After picking up a few other tourist, we arrived at the docks and grabbed a few snacks and some water from the market. Also grabbed a bunch of bananas and some oranges for the host family, as fruit is the most appreciated out here.
It didn’t take very long to get out to the first island where the warmest of greetings awaited. I thought I was the president or something with the singing and waving from the edge. The islanders we’re told, live by the old Inca ways of “Don’t be a Liar, Don’t be a Thief, Don’t be Lazy” and they’re certainly showing it. The clothing is emmensly colourful and completely reflects the attitude.
Once on the island, there was a 15 minute talk about the history and culture of the people, the social structure and how the islands are built. The types of reed and rope they use, enable some of the islands to last up to 100 years before needing to move to a new home.
After several more demonstrations and trying the Totora (tastes like chestnut) there was an opportunity to jump aboard one of the reed boats for a short sojourn to the next island. The boat ride was so relaxing and comfortable, that it was worth the 7 soles they asked for the ride – the cash apparently goes to resources to better themselves in life, so it was very much worth it. We were sent off with some songs, ‘Row your boat’ as an English offering and a chorus of ‘Hasta la Vista!”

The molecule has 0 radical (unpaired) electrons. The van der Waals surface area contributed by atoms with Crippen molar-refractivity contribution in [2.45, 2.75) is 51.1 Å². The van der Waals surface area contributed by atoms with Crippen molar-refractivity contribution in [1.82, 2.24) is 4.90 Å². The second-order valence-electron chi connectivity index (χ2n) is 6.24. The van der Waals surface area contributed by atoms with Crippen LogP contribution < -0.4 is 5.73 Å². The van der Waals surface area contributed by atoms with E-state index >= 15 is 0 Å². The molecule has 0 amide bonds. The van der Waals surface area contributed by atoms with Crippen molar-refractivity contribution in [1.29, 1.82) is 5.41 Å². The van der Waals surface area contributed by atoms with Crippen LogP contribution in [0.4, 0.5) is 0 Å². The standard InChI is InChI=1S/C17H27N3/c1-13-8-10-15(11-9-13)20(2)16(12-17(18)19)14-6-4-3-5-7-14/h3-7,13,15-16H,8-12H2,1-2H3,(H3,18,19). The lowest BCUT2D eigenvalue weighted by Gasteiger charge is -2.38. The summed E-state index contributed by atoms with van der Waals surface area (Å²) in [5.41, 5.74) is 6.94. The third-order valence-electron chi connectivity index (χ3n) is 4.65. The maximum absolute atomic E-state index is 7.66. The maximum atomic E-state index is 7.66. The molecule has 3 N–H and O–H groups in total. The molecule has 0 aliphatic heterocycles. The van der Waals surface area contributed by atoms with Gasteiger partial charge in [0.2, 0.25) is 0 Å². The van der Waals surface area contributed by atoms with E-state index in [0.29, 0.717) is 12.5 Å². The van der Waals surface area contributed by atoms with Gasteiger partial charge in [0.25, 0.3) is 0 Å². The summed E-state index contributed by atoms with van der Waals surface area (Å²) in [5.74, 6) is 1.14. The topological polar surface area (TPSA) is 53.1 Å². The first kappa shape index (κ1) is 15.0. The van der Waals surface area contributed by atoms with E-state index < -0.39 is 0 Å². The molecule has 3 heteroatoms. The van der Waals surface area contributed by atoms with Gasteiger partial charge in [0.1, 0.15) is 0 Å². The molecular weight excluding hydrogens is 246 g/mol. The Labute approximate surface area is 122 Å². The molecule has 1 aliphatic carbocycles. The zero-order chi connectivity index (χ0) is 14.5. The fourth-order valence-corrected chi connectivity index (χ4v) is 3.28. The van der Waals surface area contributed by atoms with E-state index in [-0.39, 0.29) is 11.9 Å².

While most of Peru has been a happy culture, there’s still an element of resignation about the buildings and life. Uros islands persona are much different and likely lends itself to being in the Sun, calm waters and a relaxed, simple, life. The people are not completely without some modern amenities however, and there is solar power, along with radio and some TV in places. The culture itself doesn’t seem overly complex, with women bearing children at 18 and marriage happening some time before this. There is a male head of the island but everyone seems to work together without an issue. The men live to an average of 85 which is slightly more than the women, and are said to get lazy in the older age. The schooling is minimal but despite this, they speak Quechua, Spanish and a little English – much more language than I’m able to be fluent in. I’m told that the schooling isn’t so important past the earlier years, as most people work hard for the island to thrive.